Turning jeans into skirts isn’t a new idea and was certainly never my idea. When I was growing up everything was DIY and clothes weren’t as cheap as they are today so there was a lot of upcycling going on (did anyone else have fabric ruffles added to their too short jeans?)
And although I love making things and I can’t shake the DIY habit even when I should, I’ve never wanted to make a pair of jeans into a skirt. They reminded me of those purses people made from the tops of their cut off jeans. And to me those amputated jeans seemed so strange, hanging off some one’s shoulders.
However, we are all allowed to change our minds and suddenly I wanted to make my tad-too-short jeans into a skirt.
The video will show and explain the how-tos but I wanted to write out the steps for easy reference should you decide to transform your own jeans into a skirt.
- A pair of jeans that fit you in the waist, hips and the widest part of your lower body. They don’t have to fit in the length or the crotch (the rise) as we’re going to eliminate those.
- A denim needle OR a universal needle if the jeans have stretch in them OR a stretch needle if they stretch jeans. (Stretch jeans will stretch both across the legs and up and down the legs. Jeans with some stretch will only stretch across the leg. And I’m talking S-T-R-E-T-C-H, like an inch plus)
- Topstitch thread which matches the jeans’ topstitching. (optional)
- Regular All-Purpose thread in your bobbin.
- The usual sewing supplies: A sewing machine, scissors, pins, and a marking tool.
Watch the video for complete instructions.
Put on the jeans and mark what length you want the finished skirt. Marking with a straight pin at one point is fine. There’s no need to mark all the way around.
On the back make a mark on the center back seam where the pants start to curve under the buttocks.
Take off the jeans and lay them flat on the table, right side out.
Measure from the waistband to your marked desired length.
Add at least another 1 1/2 / 3cm to the length. Mark. Measure down the same distance on the other leg and mark. Eyeballing or measuring, mark a straight line across both legs connecting your two marks. This is your cutting line.
Note: A skirt’s waistband wants to sit at your natural waist. The crotch seam in pants will stop the pant waistband from creeping up but once that crotch seam is taken out of the pants, your skirt may creep up on your torso. This makes the skirt shorter than you planned it to be. If the jeans you are converting sit low on your torso now, as jeans, add more length to the skirt, just in case. You can cut it off when it’s time to hem it.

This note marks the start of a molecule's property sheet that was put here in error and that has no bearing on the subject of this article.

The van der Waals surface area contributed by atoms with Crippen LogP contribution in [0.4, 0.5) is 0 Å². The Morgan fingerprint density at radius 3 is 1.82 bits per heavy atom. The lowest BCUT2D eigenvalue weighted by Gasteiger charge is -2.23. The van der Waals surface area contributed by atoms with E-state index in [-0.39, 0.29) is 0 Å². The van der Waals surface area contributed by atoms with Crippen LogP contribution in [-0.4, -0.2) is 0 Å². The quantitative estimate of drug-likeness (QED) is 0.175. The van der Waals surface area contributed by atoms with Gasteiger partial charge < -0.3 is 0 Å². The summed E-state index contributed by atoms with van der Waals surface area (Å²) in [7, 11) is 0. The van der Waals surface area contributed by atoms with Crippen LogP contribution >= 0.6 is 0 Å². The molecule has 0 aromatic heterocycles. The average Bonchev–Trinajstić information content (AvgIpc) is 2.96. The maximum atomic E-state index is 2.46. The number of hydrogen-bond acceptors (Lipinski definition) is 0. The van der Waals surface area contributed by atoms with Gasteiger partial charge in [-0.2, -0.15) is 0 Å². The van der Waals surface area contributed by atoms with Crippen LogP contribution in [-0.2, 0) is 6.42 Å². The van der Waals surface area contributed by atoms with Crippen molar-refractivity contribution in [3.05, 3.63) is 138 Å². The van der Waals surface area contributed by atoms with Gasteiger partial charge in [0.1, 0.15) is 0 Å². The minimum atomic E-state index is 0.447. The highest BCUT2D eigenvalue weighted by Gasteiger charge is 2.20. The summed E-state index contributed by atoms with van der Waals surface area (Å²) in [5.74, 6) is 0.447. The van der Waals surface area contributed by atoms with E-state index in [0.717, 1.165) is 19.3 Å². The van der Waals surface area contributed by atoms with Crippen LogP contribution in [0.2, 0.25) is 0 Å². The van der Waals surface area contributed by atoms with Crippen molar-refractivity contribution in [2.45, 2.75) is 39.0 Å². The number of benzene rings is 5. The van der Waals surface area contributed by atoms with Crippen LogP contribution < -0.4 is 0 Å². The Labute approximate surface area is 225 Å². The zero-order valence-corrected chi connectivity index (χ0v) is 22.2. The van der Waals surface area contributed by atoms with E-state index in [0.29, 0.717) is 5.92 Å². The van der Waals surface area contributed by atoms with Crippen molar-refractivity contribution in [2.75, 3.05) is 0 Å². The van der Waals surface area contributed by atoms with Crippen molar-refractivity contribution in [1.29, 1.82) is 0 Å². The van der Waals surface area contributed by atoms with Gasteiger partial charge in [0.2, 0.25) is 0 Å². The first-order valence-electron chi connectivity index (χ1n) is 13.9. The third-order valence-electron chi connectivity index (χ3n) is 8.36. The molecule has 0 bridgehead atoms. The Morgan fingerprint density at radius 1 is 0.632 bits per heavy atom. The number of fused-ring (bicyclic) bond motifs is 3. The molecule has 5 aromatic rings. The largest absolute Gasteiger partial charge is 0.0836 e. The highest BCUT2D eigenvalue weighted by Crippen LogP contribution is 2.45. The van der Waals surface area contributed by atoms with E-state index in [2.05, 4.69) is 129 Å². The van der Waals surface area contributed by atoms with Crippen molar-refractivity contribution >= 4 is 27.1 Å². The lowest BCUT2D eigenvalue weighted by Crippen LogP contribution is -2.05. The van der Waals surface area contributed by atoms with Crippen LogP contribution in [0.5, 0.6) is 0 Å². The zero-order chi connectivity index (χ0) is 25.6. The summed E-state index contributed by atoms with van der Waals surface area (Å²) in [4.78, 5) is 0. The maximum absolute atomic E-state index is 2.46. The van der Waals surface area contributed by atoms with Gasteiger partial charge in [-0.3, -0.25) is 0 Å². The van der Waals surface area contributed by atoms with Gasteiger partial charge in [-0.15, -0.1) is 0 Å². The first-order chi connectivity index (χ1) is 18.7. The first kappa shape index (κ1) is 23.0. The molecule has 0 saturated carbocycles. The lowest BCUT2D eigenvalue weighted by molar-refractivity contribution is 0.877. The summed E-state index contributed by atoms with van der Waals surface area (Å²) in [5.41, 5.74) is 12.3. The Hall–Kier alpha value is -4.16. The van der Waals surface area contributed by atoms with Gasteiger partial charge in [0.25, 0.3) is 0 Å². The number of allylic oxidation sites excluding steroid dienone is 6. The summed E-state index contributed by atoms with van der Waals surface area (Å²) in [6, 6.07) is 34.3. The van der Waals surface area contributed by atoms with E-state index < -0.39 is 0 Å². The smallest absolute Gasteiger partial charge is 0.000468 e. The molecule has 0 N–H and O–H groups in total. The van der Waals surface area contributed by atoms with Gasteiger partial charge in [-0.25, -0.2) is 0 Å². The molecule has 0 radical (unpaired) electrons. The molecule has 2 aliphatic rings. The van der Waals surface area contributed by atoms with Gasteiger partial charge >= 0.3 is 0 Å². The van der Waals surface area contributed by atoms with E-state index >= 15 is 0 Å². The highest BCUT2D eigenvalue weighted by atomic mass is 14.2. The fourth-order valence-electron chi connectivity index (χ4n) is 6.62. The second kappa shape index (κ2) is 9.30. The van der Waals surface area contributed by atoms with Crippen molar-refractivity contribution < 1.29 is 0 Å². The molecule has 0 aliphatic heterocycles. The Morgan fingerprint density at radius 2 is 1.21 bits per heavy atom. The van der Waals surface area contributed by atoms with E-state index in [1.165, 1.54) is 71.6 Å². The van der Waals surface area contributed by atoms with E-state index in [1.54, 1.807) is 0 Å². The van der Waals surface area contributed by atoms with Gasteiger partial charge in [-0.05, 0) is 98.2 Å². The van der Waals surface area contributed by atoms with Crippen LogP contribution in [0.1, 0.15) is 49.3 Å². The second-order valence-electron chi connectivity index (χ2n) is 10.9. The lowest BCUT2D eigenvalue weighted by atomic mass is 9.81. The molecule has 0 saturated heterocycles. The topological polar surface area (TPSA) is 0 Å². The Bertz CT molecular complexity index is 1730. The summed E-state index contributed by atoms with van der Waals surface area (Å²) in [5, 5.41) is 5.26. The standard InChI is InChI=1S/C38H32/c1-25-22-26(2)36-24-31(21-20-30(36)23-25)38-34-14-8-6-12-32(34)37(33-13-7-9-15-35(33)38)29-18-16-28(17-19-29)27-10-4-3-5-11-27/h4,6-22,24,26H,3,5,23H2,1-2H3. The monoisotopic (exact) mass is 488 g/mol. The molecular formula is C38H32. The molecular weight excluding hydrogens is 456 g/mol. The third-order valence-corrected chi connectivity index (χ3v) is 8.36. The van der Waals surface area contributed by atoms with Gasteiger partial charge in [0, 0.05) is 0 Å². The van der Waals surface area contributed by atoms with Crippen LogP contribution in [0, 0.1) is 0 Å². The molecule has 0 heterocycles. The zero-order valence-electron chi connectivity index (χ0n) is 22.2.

If you desire a skirt below your knees you’re probably going to need a slit in the skirt in order to walk freely.
Cut the legs off the jeans at the marked line and set them aside.
Take out the inseam by cutting the jeans right up against the seam. You could pick out the stitches and all the little threads but this gains you only a 1/2″ / 1cm of fabric from the salvaged seam allowance. Not worth the time.
When the inseam is out, lay the jeans flat on the work surface facing you. The center front seam under the fly will be sticking up a bit. Take out the bottom couple inches of the center front seam until it lays flat. You will not go as high as the fly.
Cut away the extra layer of seam allowance from the center seam.
On most jeans, the left side will overlap the right side or the leg with the topstitching will overlap the leg without the stitching.
Use the cut off leg pieces of the jeans to fill in the triangular shaped gap under the fly. You could use any fabric here, including legs from other jeans if you want to mix up the washes.
Fold under the raw edge of the front legs and press.
Cut a piece of the filler fabric bigger than the gap. Pin the filler piece of denim in place under both folded edges. Topstitch along the fold catching and attaching the filler fabric.
Repeat these steps on the back of the jeans. You will take the center back seam out almost up to your pin mark.
You will need to cut some of the fabric of the back legs away from the inseam. The back of pant legs are larger than the fronts. To get a triangle gap like the front you’ll have to cut away some fabric from the inseam edge.
Watch the video to see how and maybe just cut away a little at a time until the back lays flat and a wedge shape gap is formed.
Cut off any extra filler fabric from the hem edge.
Try the skirt on and see if the hem has risen on you before you hem the skirt. If you find your skirt too short after you put it on, you could add a denim band, from the leg fabric or other denim to the hem.
Hem the skirt. Press the hem and wear.
Note: If you are working with stretch jeans there may be some waviness to the edge of the fill pieces. Ironing does a lot to relieve this but best yet, use a walking foot when you hem your skirt or loosen the pressure on the pressure foot slightly.